You have honored us by being our custumers, many of whom go back since we started 30 years ago. Most of you and your costumers have visited our operation and know the amount of effort and dedication that every one of us put in to every detail. It is no accident that we have gained your confidence and the confidence of so many of your customers. The most important supermarkets and fresh-cut processors in the US, the UK and Europe buy our products. Every one of them has specific needs and requests, and we have managed to comply with them. This is what has allowed us to perfect our agricultural, packing, and cooling practices.

Besides complying with the customers’ own audits, we have been working with third-party auditors for many years, our last audit was done from the 15th to 22nd of January 2008 and our scores are as follow:

Santa Rosa Farm
Good agricultural practices 97%
Good manufacturing practices 96%

Montelibano Farm
Good agricultural practices 99%
Good manufacturing practices 98%

In addition, we are also certified under the GlobalGAP norm.

It’s still too early to quantify the damage of this precipitous action by the FDA, but it could mean bankruptcy and leaving up to 5,000 hardworking people jobless.

In this document you will find:

1. Cantaloupe microbiological analysis at origin

2. Cantaloupe microbiological analysis at destination

3. Packing plant water microbiological analysis

4. Irrigation water microbiological analysis

5. Workers hand microbiological analysis

6. Third party certificates

7. Honduran government official visits

We have a meeting schedule for Monday the 24th of March at 2:00 PM with the FDA authorities with representative from our company, Honduran officials and our legal representatives. We will keep you posted on the result of this meeting and all new developments.

In addition to the seven documents above, Agropecuaria Montelibano also made available several additional documents here, here, here and here.

The President of Honduras described the actions of the FDA as “unjust” and “extreme and imprudent”:

The president of Honduras on Sunday dismissed as “unjust” a U.S. alert urging consumers to discard Honduran cantaloupes after a salmonella outbreak sickened 59, saying the U.S. presented no evidence that the bacteria originated in his country.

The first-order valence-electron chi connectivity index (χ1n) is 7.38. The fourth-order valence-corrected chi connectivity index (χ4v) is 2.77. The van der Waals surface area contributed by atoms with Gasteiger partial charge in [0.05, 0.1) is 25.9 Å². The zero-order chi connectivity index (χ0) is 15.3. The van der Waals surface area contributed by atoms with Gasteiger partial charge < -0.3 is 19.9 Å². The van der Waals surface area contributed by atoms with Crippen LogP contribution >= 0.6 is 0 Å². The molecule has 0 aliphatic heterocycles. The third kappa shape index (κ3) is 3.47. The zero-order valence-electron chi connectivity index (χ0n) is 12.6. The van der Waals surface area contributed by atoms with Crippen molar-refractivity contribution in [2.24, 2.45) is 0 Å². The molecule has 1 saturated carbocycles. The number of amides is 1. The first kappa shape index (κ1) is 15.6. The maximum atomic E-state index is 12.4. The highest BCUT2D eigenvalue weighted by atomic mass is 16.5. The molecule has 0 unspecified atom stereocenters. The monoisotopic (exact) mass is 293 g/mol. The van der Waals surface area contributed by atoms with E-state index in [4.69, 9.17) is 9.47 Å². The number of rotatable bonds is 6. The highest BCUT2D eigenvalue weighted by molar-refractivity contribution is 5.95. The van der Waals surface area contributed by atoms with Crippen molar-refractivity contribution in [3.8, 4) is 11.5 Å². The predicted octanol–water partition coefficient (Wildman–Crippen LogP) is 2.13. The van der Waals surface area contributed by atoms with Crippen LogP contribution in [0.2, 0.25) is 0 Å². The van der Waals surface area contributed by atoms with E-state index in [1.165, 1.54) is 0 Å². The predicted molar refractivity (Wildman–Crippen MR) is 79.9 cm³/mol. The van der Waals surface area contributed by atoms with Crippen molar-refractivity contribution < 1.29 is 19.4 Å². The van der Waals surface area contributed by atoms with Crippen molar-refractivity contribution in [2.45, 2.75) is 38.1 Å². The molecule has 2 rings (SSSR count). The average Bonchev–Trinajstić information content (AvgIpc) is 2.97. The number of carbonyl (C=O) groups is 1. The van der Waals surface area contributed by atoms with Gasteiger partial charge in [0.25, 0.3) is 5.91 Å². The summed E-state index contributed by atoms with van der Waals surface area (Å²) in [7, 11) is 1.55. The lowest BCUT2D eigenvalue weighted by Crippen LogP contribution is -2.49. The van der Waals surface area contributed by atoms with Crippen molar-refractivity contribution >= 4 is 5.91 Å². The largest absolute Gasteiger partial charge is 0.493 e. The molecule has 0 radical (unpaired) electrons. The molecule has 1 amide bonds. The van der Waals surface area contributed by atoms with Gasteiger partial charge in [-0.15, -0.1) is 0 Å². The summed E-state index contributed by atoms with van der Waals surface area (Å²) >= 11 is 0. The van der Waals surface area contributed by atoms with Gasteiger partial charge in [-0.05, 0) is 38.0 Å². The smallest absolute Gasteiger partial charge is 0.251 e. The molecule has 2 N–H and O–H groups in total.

The U.S. Food and Drug Administration on Saturday warned grocers to remove melons shipped by the Honduran company Agropecuaria Montelibano from their stock and suggested shoppers check with stores to see where recently purchased melons came from. It is also seeking to hold the company’s future cantaloupe shipments to the U.S.

Honduran President Manuel Zelaya called the move “extreme and imprudent,” noting that the melons were contaminated on their peel, not inside, meaning they may have come in contact with salmonella bacteria after they were shipped.

“It’s unjust that the (U.S.) has declared a unilateral health alert without any laboratory or clinical tests,” he told reporters.

Trade Minister Fredys Cerrato meanwhile called for the FDA to release details of studies it performed on the tainted cantaloupe to prove it was in fact from Honduras — where there has been no corresponding outbreak of salmonella.

“This is causing us direct economic damage,” Cerrato told CNN en Espanol on Sunday, noting that 5,000 Hondurans work processing melon, part of a US$100 million (€65 million)industry centered around the country’s southern Pacific coast.

Honduran agriculture experts will meet with FDA officials in Washington on Monday, he said, warning that the U.S. will have to compensate Agropecuaria Montelibano for its losses should the contaminated fruit be found to have other origins.

The FDA confirmed to the Pundit that it had no test results tying melons from Agropecuaria Montelibano to the outbreak but was relying on tracebacks based on consumer memory of what the consumers ate and when as well as survey results that made the consumption of cantaloupe the common factor among those sick with salmonella.